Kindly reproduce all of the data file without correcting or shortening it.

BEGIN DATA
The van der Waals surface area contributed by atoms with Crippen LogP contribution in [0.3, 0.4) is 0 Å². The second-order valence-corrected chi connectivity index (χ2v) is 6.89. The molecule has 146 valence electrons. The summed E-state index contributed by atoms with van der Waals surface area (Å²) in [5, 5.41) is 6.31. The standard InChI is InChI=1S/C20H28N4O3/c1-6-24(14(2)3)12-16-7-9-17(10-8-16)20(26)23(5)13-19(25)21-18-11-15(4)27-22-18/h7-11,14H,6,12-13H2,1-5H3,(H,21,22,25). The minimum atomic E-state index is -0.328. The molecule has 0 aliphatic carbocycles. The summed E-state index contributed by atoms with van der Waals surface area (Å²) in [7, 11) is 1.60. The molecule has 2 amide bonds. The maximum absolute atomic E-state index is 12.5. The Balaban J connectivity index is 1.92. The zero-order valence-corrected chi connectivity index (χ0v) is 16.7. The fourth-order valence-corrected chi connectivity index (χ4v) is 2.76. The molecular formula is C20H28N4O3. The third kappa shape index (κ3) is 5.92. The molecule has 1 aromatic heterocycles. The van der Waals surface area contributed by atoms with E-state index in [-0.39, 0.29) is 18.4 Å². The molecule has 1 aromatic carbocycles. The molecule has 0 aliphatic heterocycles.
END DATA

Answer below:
The van der Waals surface area contributed by atoms with Crippen LogP contribution in [0.3, 0.4) is 0 Å². The second-order valence-corrected chi connectivity index (χ2v) is 6.89. The molecule has 146 valence electrons. The summed E-state index contributed by atoms with van der Waals surface area (Å²) in [5, 5.41) is 6.31. The standard InChI is InChI=1S/C20H28N4O3/c1-6-24(14(2)3)12-16-7-9-17(10-8-16)20(26)23(5)13-19(25)21-18-11-15(4)27-22-18/h7-11,14H,6,12-13H2,1-5H3,(H,21,22,25). The minimum atomic E-state index is -0.328. The molecule has 0 aliphatic carbocycles. The summed E-state index contributed by atoms with van der Waals surface area (Å²) in [7, 11) is 1.60. The molecule has 2 amide bonds. The maximum absolute atomic E-state index is 12.5. The Balaban J connectivity index is 1.92. The zero-order valence-corrected chi connectivity index (χ0v) is 16.7. The fourth-order valence-corrected chi connectivity index (χ4v) is 2.76. The molecular formula is C20H28N4O3. The third kappa shape index (κ3) is 5.92. The molecule has 1 aromatic heterocycles. The van der Waals surface area contributed by atoms with E-state index in [-0.39, 0.29) is 18.4 Å². The molecule has 1 aromatic carbocycles. The molecule has 0 aliphatic heterocycles.